An additional strength of this paper is the novelty of combining multiple independent readouts of protein function (in this case the three yeast screens). DMS often uses a single measure of fitness to infer protein function. If this is organismal growth, the readout is a very coarse-grained phenotype which can be difficult to interpret. Having an additional specific measurement of protein function provides more specific insight into what is driving fitness changes. This is unusual in DMS studies and comparisons between these distinct additional functional readouts make this study of particular interest for DMS practitioners. While the consistency between the methods is analyzed in some detail, there is potential to mine interesting data from the highest magnitude and most significant outliers (if they exist), especially those that differ between the live/die screen and the two fluorescent-based screens. The live/die screen may report on changes in substrate specificity or gains of catalytic function differently than the two fluorescent-based screens.

    One limitation of this work is with benchmarking the functional scores. It is unclear how the fitness scores would map to overall viral fitness. The authors observe a bimodal distribution of fitness scores in all screens, with almost all mutations having either WT-like or non-functional, with very few intermediate phenotypes. This is perhaps to be expected for a highly-adapted protein lying near the top of a fitness landscape, but if some amount of the null fitness scores are viable, this might undermine some of the overall conclusions.

    Overall, this is a careful and impressive work. It will likely be useful to guide anti-viral design and will also interest the DMS field.

    Major points:

    1. The "collateral" fitness effects of mutations on proteins, i.e. those which change overall fitness by means other than directly altering the specific function, are also important sources of abundance changes in DMS experiments [https://www.pnas.org/doi/10.1073/pnas.1918680117]. In this instance, given that expression of Mpro is toxic at high levels, it seems plausible that the fluorescence-based fitness measurements could be influenced by these effects. In these experiments, libraries are first grown for many generations, and in some instances are also expanded after selection before sequencing. The experimental design of the FACS experiments limits the impact of these collateral effects, but these may significantly shape the pre-selection library abundances. Given that the competitive growth experiment involves a T=0 sequencing sample, would it be possible to analyze this pre-selection variant distribution for potential bias?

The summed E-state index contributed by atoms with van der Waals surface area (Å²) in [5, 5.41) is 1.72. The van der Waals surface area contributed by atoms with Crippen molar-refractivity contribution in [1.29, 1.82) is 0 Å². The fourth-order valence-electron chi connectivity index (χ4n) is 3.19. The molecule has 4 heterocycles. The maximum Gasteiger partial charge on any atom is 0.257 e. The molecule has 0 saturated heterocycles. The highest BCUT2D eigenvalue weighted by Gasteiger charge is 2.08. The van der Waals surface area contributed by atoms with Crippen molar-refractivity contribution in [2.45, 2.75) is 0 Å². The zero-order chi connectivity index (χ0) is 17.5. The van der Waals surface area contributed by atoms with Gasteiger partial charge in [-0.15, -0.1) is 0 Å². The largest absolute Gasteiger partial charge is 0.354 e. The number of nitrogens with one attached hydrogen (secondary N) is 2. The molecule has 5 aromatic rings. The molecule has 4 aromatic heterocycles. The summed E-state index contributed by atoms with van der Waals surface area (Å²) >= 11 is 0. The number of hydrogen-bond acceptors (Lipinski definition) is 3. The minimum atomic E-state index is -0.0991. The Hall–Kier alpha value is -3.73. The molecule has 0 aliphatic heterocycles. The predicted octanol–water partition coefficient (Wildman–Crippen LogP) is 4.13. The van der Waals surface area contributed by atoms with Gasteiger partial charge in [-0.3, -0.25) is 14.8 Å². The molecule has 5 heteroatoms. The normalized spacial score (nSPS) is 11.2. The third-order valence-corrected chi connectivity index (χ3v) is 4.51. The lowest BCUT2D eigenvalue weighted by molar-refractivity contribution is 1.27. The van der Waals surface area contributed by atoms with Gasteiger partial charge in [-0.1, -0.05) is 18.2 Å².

2. The comparisons with the clinically observed mutants are impressive. They note that "only nine having a score below that of the WT distribution". Are these seen with other mutations? As the authors note, their study is confined to single-site mutations and does not directly consider epistatic effects. Are there potential second-site mutations that could explain these 9 outliers?
    3. We have some additional questions about the data analysis. In all three experiments, variant proportions are mapped to [0,1], where average stop codon proportions are set as 0 and WT codons as 1. The use of this mapping should not influence the results, but it obscures the overall power. That is, the magnitudes of the changes in abundance underlying, e.g., an apparent loss of function mutation are unclear. The details of the unnormalized abundance changes should be included to improve reproducibility as well as interpretability. We also wonder whether the growth experiments should be fit to selection coefficients as well as normalized fitness scores.

    4. Finally, we would request that the analysis scripts be made available. Given the current lack of standardization for DMS experiments and the difficulty with these types of analysis, this is both necessary for reproducibility and as a benefit for the community.

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  5. SciScore for 10.1101/2022.01.26.477860: (What is this?)